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Written by Kieran Delamont, Associate Editor, London Inc.


The Great Resignation 2.0

A new report suggests more than seven in 10 Canadian workers want to quit their jobs within a year

THE CANADIAN JOB market could see a lot of upheaval in the next year or two, suggests a new report from Hays Canada. Why? Layoffs have probably peaked, interest rate cuts are incoming and Canadian workers are more likely to quit than they have ever been.


Hays’ new data found that the number of workers who want to leave their jobs has spiked to 71 per cent, up 10 points from last year, while another seven per cent said they would consider leaving when the economy stabilizes. By Hays’ calculations, this means that 78 per cent of workers are potential leavers.


“As our data reveals what appears to be an end to the layoffs…job opportunities in 2024 could be about to rise, giving these employees ample opportunity to make the move,” Hays Canada reported.


Experts suggest companies will have to be wary about this, as we potentially move back into a period where workers have more leverage just as quickly as we seemed to exit it in 2023.


“Many companies have put raises on hold as they contend with the same economic pressures squeezing employees,” wrote Victoria Wells in the Financial Post. “Fortunately for employers, there’s still time to prepare for the expected rise in vacancies and job switching.”


The likely result of this is that much of the focus this year in conversations around the workforce will be on pay increases. “There’s a noticeable rise in dissatisfaction levels among employees, especially concerning salary, job roles and benefits,” the Hays report reads.


An earlier report from Robert Half suggests that as many as eight in 10 Canadian workers are plotting to change jobs this year in pursuit of better pay. Everything’s in a bit of a holding pattern right now, but a mounting pile of evidence suggests that we could be headed back into a situation in which attracting and retaining staff is not only more difficult, but more expensive for employers.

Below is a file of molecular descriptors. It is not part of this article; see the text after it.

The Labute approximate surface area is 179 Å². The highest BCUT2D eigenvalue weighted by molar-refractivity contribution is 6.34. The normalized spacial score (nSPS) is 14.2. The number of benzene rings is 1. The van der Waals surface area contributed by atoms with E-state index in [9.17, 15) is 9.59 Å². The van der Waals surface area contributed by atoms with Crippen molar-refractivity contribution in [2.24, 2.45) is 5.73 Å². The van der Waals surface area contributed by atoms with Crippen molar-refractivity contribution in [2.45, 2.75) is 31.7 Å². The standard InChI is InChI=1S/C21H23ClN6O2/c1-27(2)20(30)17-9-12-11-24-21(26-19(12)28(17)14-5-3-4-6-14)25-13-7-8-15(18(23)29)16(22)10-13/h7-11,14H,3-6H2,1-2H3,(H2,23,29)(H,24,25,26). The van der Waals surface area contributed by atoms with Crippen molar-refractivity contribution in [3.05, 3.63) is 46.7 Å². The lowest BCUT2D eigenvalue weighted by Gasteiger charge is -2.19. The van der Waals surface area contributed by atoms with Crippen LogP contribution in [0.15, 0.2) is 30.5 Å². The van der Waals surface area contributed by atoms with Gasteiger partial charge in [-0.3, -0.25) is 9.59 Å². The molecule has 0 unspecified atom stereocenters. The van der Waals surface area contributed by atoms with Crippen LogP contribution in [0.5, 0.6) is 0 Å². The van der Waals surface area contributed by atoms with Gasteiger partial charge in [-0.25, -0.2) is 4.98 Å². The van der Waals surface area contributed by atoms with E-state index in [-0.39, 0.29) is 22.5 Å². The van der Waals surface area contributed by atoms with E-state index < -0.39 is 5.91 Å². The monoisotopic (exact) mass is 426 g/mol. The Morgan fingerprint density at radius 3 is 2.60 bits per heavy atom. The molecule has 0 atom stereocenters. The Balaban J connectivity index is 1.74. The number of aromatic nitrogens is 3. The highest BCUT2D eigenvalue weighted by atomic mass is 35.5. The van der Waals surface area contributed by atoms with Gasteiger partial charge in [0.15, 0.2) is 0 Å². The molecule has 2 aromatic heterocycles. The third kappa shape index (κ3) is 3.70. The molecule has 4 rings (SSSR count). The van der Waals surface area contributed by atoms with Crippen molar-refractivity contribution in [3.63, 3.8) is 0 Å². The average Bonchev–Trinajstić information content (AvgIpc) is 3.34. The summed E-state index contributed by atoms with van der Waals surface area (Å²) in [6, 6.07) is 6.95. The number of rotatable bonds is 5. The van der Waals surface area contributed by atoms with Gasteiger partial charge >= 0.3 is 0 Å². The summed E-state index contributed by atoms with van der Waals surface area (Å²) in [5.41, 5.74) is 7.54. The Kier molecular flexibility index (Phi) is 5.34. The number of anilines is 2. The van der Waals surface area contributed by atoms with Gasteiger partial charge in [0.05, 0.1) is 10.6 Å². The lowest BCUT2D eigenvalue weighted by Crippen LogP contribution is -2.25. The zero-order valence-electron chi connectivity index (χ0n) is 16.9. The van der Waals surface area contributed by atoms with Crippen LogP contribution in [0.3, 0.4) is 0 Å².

“It’s going to likely be summer or fall when we start to see this dam of talent turn into a flood of candidates on the market,” said Hays Canada’s president Travis O’Rourke. “The thing you can do now is start having the conversations.” 


Is working behind a desk bad for your hearing?

Headphones are the new office walls, but listen up: they may be causing you hearing loss

IF YOU DON’T work in a manufacturing facility or on a construction site, chances are you aren’t protecting your ears as an occupational practice. Further, if you work in a desk job ― remote or in-office ― chances are also good that you are actively making this worse through your use of headphones.


Headphone use is ubiquitous in the modern desk job, and experts are starting to grow concerned that it’s leading to elevated levels of hearing damage. “What we often forget to realize is that headphones create noisy workplaces, even in those silent offices, where we wear headphones to cut out the sound or to commute,” CEO of Eargym Amanda Philpott told Digiday’s WorkLife.